• Depends on how much detail you want about the premiere. Marina Ritsareva (Music in 18th-century Russia) indicates that there’s ample source material among Russian court documents, Paisiello’s autobiographical notes, and Paisiello’s letters to document the Italian composer’s years in Petersburg. Her book provides a useful background if that period of Russian music history is terra incognito for you. if you have access to a good library, and a working knowledge of Italian and/or Russian, you can try poking around in monographs dedicated to the composer or to music in 18th-century Petersburg. Otherwise: Heartz, Ritsareva, and take a gander at the literature on Catherine the Great and her court.

      • parpignol

        Ritzareva doesn’t have much to say about Barbiere, though does mention that Catherine specifically wanted operas to be short! the La Fenice account mentions that she commissioned the Barbiere, but doesn’t say whether she was present for the performance (as I suppose she would have been) or what she thought of it (was it short enough?) but clearly the opera also had a very significant performance history after St. Petersburg--

        • Perhaps she didn’t want any operas longer than her own….

  • Will

    I must say that I think Ms Ivy has been unnecessarily harsh in commenting on the Paisiello Barbiere. Instead of comparing it relentlessly to the Rossini, why not simply savor it for its own beauty and invention? Those qualities are real, quickly reveal themselves, and remain reasonably consistent, given a fair listening to the opera.

    • pirelli

      “Instead of comparing it relentlessly to the Rossini, why not simply savor it for its own beauty and invention?”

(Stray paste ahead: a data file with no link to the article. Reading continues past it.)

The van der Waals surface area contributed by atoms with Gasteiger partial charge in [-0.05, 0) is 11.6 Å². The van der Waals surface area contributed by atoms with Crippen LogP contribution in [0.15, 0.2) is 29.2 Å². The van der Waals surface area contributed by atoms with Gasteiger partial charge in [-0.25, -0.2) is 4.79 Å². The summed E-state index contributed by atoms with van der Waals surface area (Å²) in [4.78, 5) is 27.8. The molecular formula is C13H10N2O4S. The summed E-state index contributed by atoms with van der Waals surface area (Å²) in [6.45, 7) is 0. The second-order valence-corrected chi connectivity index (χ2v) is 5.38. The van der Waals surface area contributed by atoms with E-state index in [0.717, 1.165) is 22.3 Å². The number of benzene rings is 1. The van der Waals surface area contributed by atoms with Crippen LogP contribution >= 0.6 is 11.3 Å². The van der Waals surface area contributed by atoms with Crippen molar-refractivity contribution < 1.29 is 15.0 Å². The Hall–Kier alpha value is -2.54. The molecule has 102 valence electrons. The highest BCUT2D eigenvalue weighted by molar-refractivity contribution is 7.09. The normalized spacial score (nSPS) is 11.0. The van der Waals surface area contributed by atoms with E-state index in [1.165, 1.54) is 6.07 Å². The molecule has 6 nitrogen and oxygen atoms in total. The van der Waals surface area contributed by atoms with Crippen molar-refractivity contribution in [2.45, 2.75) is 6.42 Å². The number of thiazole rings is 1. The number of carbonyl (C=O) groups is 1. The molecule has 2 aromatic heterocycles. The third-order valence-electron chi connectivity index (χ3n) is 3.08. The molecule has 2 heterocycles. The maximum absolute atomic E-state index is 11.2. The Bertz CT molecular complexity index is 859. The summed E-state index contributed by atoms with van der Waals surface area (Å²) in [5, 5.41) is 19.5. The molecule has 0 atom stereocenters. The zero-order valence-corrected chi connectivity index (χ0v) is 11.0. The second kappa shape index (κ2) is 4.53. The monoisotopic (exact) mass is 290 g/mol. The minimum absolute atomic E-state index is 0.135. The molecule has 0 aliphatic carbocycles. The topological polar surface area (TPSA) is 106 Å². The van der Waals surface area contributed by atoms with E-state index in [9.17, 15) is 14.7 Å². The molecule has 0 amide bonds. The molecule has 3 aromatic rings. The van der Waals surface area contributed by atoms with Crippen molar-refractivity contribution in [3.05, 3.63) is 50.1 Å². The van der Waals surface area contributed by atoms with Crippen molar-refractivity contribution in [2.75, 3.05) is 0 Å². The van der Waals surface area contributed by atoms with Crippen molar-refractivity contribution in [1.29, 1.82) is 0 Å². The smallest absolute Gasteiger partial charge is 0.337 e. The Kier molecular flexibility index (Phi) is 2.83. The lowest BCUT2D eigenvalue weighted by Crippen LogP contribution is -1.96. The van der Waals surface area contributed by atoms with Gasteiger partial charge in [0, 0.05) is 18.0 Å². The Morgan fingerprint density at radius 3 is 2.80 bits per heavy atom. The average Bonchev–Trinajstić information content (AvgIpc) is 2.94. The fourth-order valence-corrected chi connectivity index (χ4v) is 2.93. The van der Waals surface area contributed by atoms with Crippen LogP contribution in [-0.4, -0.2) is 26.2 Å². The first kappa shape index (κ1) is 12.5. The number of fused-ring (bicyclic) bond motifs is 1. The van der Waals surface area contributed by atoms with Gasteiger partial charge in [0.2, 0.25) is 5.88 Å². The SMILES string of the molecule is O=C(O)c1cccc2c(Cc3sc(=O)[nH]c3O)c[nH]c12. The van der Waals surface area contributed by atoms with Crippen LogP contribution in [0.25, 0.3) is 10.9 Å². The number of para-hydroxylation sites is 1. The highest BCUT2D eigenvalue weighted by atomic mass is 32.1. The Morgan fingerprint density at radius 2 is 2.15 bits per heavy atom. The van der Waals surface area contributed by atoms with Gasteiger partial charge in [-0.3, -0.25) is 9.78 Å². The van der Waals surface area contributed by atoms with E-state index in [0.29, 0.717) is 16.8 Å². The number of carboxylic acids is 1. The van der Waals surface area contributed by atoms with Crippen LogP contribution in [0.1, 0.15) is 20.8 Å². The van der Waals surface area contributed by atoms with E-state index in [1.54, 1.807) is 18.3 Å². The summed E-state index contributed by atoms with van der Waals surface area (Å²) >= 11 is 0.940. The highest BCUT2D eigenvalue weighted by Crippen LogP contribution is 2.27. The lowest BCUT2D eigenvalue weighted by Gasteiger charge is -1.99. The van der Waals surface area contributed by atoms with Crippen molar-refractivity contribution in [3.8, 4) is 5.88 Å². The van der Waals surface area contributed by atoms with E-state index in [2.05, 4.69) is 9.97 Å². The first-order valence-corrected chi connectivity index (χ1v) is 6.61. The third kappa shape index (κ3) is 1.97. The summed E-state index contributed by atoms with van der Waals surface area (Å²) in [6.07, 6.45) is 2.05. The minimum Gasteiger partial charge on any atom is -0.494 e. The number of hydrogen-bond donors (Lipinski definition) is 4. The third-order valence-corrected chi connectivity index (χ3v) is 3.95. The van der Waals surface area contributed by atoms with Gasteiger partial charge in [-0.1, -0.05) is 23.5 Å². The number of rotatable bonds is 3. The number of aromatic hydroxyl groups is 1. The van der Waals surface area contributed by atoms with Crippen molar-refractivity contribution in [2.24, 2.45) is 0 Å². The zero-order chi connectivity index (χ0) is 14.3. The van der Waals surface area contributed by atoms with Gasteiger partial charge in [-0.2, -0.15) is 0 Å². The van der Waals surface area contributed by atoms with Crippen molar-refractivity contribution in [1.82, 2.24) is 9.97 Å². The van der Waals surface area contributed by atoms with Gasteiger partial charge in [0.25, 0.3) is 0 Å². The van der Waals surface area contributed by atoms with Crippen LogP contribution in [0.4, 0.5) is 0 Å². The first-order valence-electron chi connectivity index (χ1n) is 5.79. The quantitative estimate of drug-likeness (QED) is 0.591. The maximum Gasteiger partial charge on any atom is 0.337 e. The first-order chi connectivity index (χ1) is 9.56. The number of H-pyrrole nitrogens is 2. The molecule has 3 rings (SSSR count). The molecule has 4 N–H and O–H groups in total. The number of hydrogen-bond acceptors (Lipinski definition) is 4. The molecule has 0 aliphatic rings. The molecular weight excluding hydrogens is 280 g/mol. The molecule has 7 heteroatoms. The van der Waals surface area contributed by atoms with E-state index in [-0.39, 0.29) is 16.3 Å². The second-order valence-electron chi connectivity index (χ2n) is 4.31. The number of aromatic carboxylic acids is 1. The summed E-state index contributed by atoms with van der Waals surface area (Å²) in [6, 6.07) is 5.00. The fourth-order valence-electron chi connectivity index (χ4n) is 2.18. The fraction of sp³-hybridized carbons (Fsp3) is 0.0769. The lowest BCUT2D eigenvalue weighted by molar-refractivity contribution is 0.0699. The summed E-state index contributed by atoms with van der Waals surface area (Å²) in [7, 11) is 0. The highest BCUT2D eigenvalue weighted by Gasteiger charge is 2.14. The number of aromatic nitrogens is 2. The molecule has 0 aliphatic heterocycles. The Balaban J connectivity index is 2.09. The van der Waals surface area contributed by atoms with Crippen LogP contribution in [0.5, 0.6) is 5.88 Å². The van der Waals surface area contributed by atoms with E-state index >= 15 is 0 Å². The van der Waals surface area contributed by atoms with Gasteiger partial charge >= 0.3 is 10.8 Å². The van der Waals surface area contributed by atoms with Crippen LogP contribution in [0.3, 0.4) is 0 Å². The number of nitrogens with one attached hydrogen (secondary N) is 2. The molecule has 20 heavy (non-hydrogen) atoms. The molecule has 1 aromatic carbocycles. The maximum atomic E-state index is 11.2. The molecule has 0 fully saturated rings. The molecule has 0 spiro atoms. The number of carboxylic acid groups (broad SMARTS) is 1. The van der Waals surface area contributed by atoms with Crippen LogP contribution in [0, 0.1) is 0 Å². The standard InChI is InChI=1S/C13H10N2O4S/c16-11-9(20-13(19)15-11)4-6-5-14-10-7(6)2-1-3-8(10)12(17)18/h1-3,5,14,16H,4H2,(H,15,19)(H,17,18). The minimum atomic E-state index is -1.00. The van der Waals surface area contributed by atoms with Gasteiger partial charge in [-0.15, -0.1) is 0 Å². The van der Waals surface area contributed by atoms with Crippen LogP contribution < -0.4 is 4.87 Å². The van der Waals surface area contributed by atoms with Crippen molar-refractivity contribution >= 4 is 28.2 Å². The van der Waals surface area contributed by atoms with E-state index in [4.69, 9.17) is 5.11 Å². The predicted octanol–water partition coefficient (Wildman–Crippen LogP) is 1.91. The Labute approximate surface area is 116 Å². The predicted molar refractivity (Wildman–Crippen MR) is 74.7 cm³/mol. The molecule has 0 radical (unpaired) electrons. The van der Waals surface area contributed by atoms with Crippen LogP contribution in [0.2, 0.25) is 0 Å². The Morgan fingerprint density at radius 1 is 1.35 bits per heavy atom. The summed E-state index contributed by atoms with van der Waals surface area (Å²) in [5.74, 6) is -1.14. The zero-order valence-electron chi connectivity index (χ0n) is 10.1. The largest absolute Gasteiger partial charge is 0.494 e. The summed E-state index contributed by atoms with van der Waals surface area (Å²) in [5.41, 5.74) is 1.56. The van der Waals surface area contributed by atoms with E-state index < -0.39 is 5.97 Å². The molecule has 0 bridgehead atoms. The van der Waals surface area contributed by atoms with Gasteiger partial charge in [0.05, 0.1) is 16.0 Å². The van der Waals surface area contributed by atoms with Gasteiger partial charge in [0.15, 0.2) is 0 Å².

Ironic to say that, if we’re to believe the stories surrounding the premiere performance of the Rossini. Seems that that (pro-Paisiello) audience couldn’t savor the Rossini piece for its own beauty and invention, instead having already made up their minds to compare it relentlessly (and unforgivingly) to the Paisiello. ;-)

  • zinka

    What went wrong?
    Didn’t Beverly Sills once say that she would rather have 5 years of Callas than 25 of her? Well, I do agree that the Callas between 1949 and about 1955, with a few good performances around 1957-60 is worth any 25 year career. However,she did become unlistenable after that period, despite the great artistry.
    Who else had a short career, owing to faulty technique and never had the Callas genius to compensate? I would add Anna Moffo, Elena Suliotis, and despite some fabulous years, Giuseppe di Stefano. More recently, Sharon Sweet never fulfilled her earlier potential, and now Patricia Racette has sounded truly unpleasant, despite some fine earlier performances.
    Is it the teachers? Was Elvira de Hidalgo not really a proper teacher for Callas? Is it just that singing is so incredibly diffficult that it “goes with the territory” that not everyone can be Magda Olivero or Placido Domingo as to longevity? I guess it is that old expression that every singing teacher thinks “they have the answer.” Some of us (including me) have gone through a few of them, and Birgit Nilsson eventually taught herself.
    Also, many of our great favorites have had vocal problems, usually later in their careers, but they were so wonderful for a good number of years, we can treasure what they did.(i.e. Tebaldi got flat on top, De Los Angeles was metallic, Carreras pushed into heavier repertory.)
    The rarities who sounded so magnificent into their later years (Gedda, Bergonzi, Gigli,Olivero, Tucker, Siepi,etc.) were amazing, very few singers retain their glory into their 60’s,70’s, 80’s.(Magda). Also, despite Placido still sounding like a tenor in baritone roles, he still has kept so much at his age.
    Who are today’s singers for whom we can predict very long careers? I hope they are around, when I am not. Charlie